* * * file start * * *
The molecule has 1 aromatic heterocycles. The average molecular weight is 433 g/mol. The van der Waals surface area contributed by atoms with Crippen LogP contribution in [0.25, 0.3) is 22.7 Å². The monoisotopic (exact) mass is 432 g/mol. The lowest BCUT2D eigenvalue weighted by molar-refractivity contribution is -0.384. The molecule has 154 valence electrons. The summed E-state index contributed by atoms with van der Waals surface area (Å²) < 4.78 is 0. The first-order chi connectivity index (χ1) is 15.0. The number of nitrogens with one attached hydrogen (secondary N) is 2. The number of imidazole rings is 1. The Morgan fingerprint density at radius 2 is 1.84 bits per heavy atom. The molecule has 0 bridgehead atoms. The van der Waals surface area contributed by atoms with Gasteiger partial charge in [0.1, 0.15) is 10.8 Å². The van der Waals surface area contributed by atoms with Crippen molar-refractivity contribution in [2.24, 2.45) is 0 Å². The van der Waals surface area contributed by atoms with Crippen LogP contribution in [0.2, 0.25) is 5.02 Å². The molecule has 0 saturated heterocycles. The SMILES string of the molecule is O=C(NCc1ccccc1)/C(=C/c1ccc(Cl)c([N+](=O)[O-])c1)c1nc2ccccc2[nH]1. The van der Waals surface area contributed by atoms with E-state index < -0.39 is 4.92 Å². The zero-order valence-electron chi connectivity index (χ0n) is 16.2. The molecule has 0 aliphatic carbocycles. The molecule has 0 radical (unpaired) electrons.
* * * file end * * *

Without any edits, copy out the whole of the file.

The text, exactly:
The molecule has 1 aromatic heterocycles. The average molecular weight is 433 g/mol. The van der Waals surface area contributed by atoms with Crippen LogP contribution in [0.25, 0.3) is 22.7 Å². The monoisotopic (exact) mass is 432 g/mol. The lowest BCUT2D eigenvalue weighted by molar-refractivity contribution is -0.384. The molecule has 154 valence electrons. The summed E-state index contributed by atoms with van der Waals surface area (Å²) < 4.78 is 0. The first-order chi connectivity index (χ1) is 15.0. The number of nitrogens with one attached hydrogen (secondary N) is 2. The number of imidazole rings is 1. The Morgan fingerprint density at radius 2 is 1.84 bits per heavy atom. The molecule has 0 bridgehead atoms. The van der Waals surface area contributed by atoms with Gasteiger partial charge in [0.1, 0.15) is 10.8 Å². The van der Waals surface area contributed by atoms with Crippen molar-refractivity contribution in [2.24, 2.45) is 0 Å². The van der Waals surface area contributed by atoms with Crippen LogP contribution in [0.2, 0.25) is 5.02 Å². The molecule has 0 saturated heterocycles. The SMILES string of the molecule is O=C(NCc1ccccc1)/C(=C/c1ccc(Cl)c([N+](=O)[O-])c1)c1nc2ccccc2[nH]1. The van der Waals surface area contributed by atoms with E-state index < -0.39 is 4.92 Å². The zero-order valence-electron chi connectivity index (χ0n) is 16.2. The molecule has 0 aliphatic carbocycles. The molecule has 0 radical (unpaired) electrons.